Return of Serve

Russell Moore

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Please note - this news article was published more than five years ago. Some of the information contained may no longer be correct.

With the server having the advantage at the beginning of a point, having a good receive of serve becomes a vital part of your game. There are many different aspects to take into consideration when receiving including the length of the serve, spin on the ball, table position of serve, recovery position of your opponent and tactical. Against a long serve, or a serve that has drifted long, attacking players should be encouraged to attack the ball with a topspin. Against a short serve, there are 3 main types of return that can be used:

Short Return – A short return limits the opponent’s attacking options. It is about gaining time and restricting the opponent’s time. The ball is taken early after the bounce to shorten the reaction time of the server, to help keep the ball low over the net and keep the ball short so that it would bounce at least twice on the opponents side.. The wrist is used to create backspin making it difficult for the opponent to flick.

Flick – The wrist is used to produce a short topspin or no spin shot over the table. Variations to this are to use an open bat starting position and then on contact the bat is in the neutral position. Another variation is using the ‘feint flick’ in which the upper body moves in one direction and the wrist sends the ball in the opposite direction at the last moment.

Attacking Push – This stroke is performed with backspin or no spin. It is taken early after the bounce and is a quick, deep return to the opponent. The server will then have very little time to start an aggressive attack and the receiver will have the possibility to counter attack.

In all of the above returns, good footwork is vital with the head as close to the contact point as possible (i.e. do not stretch). To enable the player to achieve this, ‘In and Out’ footwork needs to be practiced as this is necessary for returning a short service or a short return. When first developing the movement for the return of serve in the early stages, multiball is a useful tool to use. Key coaching points for the movement are:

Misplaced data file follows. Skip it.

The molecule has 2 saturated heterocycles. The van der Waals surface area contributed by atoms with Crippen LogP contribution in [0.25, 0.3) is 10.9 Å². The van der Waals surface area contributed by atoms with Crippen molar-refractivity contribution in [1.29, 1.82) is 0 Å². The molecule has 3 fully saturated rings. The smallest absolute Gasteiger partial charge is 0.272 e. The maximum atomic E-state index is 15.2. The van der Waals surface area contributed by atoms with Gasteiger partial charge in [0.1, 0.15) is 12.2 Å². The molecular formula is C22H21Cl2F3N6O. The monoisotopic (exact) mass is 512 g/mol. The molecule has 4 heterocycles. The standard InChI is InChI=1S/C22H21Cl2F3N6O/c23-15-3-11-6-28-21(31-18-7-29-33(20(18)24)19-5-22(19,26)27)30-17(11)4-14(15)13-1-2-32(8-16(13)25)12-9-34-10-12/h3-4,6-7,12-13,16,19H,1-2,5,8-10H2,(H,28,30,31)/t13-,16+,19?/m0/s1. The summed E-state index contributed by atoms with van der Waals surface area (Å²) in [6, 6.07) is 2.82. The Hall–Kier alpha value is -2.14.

• The foot nearest the ball moves under the table with the body angled forward and the arm slightly bent (If the player does not move in close enough to the ball the arm becomes too straight and control is lost).
• The wrist is used to control the length of the ball and to impart spin.
• After contact, the player recovers by moving the feet back to the ‘ready position’.

Looking at the Backhand Short Push and the Forehand Flick, here are the key coaching points to consider:

Backhand Short Push (note: photos and description for a left-handed player)

• The player steps in with the left foot so that the head is low and near to the bat. (If the ball goes wide off the backhand side of the table, step around the table with the right foot).
• The bat angle is open and there is a very short backswing.

Forward Movement
• Contact with the ball is early after the bounce.
• Use the wrist to brush the ball to create some backspin.

Follow Through
• The follow through is very short with the bat finishing low.

Forehand Flick (note: photos and description for right-handed player)

• The right leg moves under the table for right-handers with the body angled forward and the arm slightly bent.

• The bat moves forward horizontally with the bat neutral or slightly closed depending on the spin. With the elbow as the pivot point, the stroke is performed with the forearm and wrist.

Forward Movement
• Contact is made at the top of the bounce in front of the body.

Follow Through
• The bat continues to move forward and upward. The player then recovers by moving the right leg back.

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